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Results 11 to 20 of 26
  1. #11

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    0 Not allowed!
    Heres the deal with the Co2 and PH. While its true, Co2 will drop your PH to some degree (usually a full point), this change is not negative in any way to your fish. This is because the hardness of your water is not changing. When fish have troubles due to PH fluctuations this is because they are experiencing what is known as osmotic shock due to a hardness change associated with the PH drop/add. The trouble with these DIY co2 units is the inability to regulate the process.

    At night, plants are unable to use co2 and in fact spend the evening releasing Co2 into the water. Therefor its likely you will need to add a bubbler to your aquarium to specifically begin running the moment your lights shut off at night. If you do not do this, you may find a wiped tank in the morning not due to PH crash, but suffocation. Hope this helps.

  2. #12

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    0 Not allowed!
    This day/night stuff is very interesting, I've neve done anything like that. But I tent to stick with pretty hardy Fish so maybe that's the determining factor in how careful one needs to be.

  3. #13

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    0 Not allowed!
    Quote Originally Posted by Drip Loop
    Heres the deal with the Co2 and PH. While its true, Co2 will drop your PH to some degree (usually a full point), this change is not negative in any way to your fish. This is because the hardness of your water is not changing. When fish have troubles due to PH fluctuations this is because they are experiencing what is known as osmotic shock due to a hardness change associated with the PH drop/add. The trouble with these DIY co2 units is the inability to regulate the process.

    At night, plants are unable to use co2 and in fact spend the evening releasing Co2 into the water. Therefor its likely you will need to add a bubbler to your aquarium to specifically begin running the moment your lights shut off at night. If you do not do this, you may find a wiped tank in the morning not due to PH crash, but suffocation. Hope this helps.

    The amount of Co2 released by the plants compared to a generator is miniscule! I tested my first planted tank, which was heavily planted, after 5 hours of complete darkness. The PH was as far as my test kit could tell exactly the same. Maybe Ph went up .1, maybe. I think that the exchange rate of gases at the surface is far greater then what the plants are doing. Think about how much Co2 from your generator it takes to affect your PH and thatís with the surface fairly calm. Itís probably 50-100 times more then the plants are putting out! I wouldnít worry about aerating your tanks at night, it's pointless.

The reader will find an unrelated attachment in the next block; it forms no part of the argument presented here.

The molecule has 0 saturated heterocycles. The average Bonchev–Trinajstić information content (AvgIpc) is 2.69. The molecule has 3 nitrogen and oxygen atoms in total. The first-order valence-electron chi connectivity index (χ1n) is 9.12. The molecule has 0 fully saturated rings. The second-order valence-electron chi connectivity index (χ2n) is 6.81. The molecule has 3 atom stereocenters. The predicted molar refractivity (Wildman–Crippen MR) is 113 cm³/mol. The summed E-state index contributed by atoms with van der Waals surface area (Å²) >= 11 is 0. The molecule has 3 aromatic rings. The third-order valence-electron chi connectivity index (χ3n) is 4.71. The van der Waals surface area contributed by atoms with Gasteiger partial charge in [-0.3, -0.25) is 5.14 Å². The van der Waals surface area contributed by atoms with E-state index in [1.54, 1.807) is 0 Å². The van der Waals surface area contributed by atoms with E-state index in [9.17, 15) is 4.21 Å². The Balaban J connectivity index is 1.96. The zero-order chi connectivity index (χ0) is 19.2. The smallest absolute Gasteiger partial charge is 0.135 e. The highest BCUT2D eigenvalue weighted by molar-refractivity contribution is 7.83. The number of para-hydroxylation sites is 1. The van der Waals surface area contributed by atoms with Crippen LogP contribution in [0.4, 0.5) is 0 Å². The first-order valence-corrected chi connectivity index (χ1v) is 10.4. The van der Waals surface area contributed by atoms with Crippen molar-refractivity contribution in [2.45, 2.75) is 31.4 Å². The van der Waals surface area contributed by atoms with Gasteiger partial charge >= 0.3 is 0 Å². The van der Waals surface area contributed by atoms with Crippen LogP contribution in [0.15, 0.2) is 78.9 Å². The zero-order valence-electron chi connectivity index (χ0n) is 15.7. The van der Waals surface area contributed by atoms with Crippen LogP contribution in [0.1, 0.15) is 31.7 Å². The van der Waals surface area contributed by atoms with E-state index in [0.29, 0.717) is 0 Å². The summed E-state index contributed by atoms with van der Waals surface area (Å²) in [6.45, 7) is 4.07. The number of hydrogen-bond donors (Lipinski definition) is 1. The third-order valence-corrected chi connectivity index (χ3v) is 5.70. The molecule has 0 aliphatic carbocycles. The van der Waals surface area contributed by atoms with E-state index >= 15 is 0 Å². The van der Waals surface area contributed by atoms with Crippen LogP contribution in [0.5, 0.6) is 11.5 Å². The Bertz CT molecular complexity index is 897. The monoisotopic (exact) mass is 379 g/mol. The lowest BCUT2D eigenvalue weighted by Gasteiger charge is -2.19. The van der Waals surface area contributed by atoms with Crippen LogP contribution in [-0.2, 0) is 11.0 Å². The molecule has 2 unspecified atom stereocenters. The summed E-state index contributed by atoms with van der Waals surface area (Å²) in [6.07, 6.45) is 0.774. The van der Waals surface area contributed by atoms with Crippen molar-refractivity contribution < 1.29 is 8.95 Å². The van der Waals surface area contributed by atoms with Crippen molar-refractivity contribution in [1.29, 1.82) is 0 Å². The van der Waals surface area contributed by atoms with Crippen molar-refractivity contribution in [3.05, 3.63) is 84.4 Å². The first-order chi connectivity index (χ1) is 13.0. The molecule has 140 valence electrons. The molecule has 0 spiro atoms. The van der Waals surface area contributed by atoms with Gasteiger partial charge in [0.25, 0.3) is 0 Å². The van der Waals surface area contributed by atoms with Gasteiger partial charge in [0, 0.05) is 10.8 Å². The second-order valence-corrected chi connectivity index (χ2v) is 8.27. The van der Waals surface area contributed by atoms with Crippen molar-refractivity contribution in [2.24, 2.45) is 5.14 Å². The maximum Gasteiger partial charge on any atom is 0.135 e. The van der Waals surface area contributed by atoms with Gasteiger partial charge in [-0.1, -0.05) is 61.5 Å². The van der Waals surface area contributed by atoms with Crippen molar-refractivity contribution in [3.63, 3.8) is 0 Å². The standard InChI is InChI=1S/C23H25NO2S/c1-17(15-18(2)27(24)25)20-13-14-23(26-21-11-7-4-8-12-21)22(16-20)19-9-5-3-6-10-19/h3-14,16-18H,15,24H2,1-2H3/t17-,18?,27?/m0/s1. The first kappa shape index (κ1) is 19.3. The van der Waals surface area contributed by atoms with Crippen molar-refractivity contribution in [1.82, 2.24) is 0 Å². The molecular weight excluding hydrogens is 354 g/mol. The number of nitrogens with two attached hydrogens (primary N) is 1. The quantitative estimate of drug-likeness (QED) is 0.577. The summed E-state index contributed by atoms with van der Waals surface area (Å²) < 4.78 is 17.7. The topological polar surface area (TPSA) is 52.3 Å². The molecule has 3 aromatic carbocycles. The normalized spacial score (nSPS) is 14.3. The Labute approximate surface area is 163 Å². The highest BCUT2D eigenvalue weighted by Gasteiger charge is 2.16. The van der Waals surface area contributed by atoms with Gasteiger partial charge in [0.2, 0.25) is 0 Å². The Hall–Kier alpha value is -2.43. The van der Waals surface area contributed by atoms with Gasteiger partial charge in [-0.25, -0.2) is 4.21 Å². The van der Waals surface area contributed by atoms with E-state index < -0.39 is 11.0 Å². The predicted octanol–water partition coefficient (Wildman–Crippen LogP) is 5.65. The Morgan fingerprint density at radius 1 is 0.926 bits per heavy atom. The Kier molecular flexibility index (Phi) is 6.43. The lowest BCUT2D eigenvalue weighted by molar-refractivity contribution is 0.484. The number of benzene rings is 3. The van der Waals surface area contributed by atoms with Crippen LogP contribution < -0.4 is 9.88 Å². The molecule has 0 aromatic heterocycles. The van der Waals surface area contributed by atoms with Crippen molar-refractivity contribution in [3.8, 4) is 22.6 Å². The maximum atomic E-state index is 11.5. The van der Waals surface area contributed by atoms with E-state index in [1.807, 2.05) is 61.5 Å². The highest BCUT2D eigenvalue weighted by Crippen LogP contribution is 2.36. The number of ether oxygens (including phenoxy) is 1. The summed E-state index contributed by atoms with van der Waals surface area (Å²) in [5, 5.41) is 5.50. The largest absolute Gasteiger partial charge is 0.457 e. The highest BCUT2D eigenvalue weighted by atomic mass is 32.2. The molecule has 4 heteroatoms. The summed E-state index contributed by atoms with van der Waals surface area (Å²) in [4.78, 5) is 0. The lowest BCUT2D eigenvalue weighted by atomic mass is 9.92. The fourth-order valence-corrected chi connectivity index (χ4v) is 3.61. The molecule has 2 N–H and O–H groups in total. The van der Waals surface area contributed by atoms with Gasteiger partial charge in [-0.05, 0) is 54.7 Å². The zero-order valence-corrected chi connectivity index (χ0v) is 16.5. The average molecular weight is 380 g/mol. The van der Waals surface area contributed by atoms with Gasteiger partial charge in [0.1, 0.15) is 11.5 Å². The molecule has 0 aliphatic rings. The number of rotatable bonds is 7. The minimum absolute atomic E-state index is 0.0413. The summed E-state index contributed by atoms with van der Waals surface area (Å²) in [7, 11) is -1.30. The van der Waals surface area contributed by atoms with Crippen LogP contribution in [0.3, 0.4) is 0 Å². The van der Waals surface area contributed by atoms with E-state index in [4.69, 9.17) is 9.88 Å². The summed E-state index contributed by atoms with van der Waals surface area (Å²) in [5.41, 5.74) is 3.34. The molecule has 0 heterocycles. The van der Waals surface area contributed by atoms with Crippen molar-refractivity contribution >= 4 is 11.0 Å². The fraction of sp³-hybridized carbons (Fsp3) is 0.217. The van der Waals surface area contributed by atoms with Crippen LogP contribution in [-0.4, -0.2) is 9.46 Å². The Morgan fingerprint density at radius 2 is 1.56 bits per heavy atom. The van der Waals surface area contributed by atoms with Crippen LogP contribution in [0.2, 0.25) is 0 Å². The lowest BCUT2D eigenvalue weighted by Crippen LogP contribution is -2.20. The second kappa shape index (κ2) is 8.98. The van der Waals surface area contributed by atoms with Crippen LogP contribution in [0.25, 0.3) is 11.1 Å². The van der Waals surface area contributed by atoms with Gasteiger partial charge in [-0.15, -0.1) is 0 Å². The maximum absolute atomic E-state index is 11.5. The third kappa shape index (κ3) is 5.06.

And yes it is true that PH changes due to adding Co2 have had no effect on any of my fish, including a school of 15 Cardinal Tetras I kept in my first planted tank without losing even 1 for over 3 years!

  4. #14

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    0 Not allowed!
    Plant guy, airstones are run at night with co2 injection because (as co2 is not used by plants) the co2 levels rise higher than desired. The airstone is to keep the co2 levels stable throughout the night and there are many reasons this is done. Plants producing co2 at night or not doesnt really come into play, as you indicated.

    Please stop digging up old threads to argue with posters. If you are looking for a debate start your own thread.

  5. #15

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    0 Not allowed!
    Quote Originally Posted by Wild Turkey
    Plant guy, airstones are run at night with co2 injection because (as co2 is not used by plants) the co2 levels rise higher than desired. The airstone is to keep the co2 levels stable throughout the night and there are many reasons this is done. Plants producing co2 at night or not doesnt really come into play, as you indicated.